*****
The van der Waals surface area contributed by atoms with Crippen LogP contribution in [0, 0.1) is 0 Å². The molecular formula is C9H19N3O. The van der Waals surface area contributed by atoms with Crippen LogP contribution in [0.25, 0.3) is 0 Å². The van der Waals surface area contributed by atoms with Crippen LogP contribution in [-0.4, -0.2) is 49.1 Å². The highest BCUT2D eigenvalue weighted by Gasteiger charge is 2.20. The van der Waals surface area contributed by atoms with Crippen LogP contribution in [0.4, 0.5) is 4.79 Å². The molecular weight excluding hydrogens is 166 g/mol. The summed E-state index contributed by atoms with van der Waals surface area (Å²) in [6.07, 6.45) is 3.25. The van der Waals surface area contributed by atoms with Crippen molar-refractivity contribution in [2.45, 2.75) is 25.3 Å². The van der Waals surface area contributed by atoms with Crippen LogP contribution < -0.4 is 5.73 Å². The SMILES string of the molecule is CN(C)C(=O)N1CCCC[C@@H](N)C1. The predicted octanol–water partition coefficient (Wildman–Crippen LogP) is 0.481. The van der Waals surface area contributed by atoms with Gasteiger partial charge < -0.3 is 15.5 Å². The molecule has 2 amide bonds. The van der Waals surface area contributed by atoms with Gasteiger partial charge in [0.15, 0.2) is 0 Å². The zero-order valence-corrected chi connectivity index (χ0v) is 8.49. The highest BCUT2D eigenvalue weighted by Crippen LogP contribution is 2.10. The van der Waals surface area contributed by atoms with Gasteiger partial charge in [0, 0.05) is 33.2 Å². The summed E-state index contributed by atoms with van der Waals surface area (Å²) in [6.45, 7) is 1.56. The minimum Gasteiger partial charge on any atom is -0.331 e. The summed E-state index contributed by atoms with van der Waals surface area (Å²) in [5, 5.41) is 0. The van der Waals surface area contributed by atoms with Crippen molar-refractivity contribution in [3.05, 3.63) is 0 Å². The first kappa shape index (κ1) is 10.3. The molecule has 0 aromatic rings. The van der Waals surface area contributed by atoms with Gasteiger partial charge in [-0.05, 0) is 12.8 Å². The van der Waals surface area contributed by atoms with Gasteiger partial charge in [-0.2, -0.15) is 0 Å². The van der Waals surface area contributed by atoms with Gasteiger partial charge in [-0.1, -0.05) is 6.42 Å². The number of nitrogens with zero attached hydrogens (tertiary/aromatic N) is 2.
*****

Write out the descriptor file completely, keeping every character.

The van der Waals surface area contributed by atoms with Crippen LogP contribution in [0, 0.1) is 0 Å². The molecular formula is C9H19N3O. The van der Waals surface area contributed by atoms with Crippen LogP contribution in [0.25, 0.3) is 0 Å². The van der Waals surface area contributed by atoms with Crippen LogP contribution in [-0.4, -0.2) is 49.1 Å². The highest BCUT2D eigenvalue weighted by Gasteiger charge is 2.20. The van der Waals surface area contributed by atoms with Crippen LogP contribution in [0.4, 0.5) is 4.79 Å². The molecular weight excluding hydrogens is 166 g/mol. The summed E-state index contributed by atoms with van der Waals surface area (Å²) in [6.07, 6.45) is 3.25. The van der Waals surface area contributed by atoms with Crippen molar-refractivity contribution in [2.45, 2.75) is 25.3 Å². The van der Waals surface area contributed by atoms with Crippen LogP contribution < -0.4 is 5.73 Å². The SMILES string of the molecule is CN(C)C(=O)N1CCCC[C@@H](N)C1. The predicted octanol–water partition coefficient (Wildman–Crippen LogP) is 0.481. The van der Waals surface area contributed by atoms with Gasteiger partial charge < -0.3 is 15.5 Å². The molecule has 2 amide bonds. The van der Waals surface area contributed by atoms with Gasteiger partial charge in [0.15, 0.2) is 0 Å². The zero-order valence-corrected chi connectivity index (χ0v) is 8.49. The highest BCUT2D eigenvalue weighted by Crippen LogP contribution is 2.10. The van der Waals surface area contributed by atoms with Gasteiger partial charge in [0, 0.05) is 33.2 Å². The summed E-state index contributed by atoms with van der Waals surface area (Å²) in [6.45, 7) is 1.56. The minimum Gasteiger partial charge on any atom is -0.331 e. The summed E-state index contributed by atoms with van der Waals surface area (Å²) in [5, 5.41) is 0. The van der Waals surface area contributed by atoms with Crippen molar-refractivity contribution in [3.05, 3.63) is 0 Å². The first kappa shape index (κ1) is 10.3. The molecule has 0 aromatic rings. The van der Waals surface area contributed by atoms with Gasteiger partial charge in [-0.05, 0) is 12.8 Å². The van der Waals surface area contributed by atoms with Gasteiger partial charge in [-0.2, -0.15) is 0 Å². The van der Waals surface area contributed by atoms with Gasteiger partial charge in [-0.1, -0.05) is 6.42 Å². The number of nitrogens with zero attached hydrogens (tertiary/aromatic N) is 2.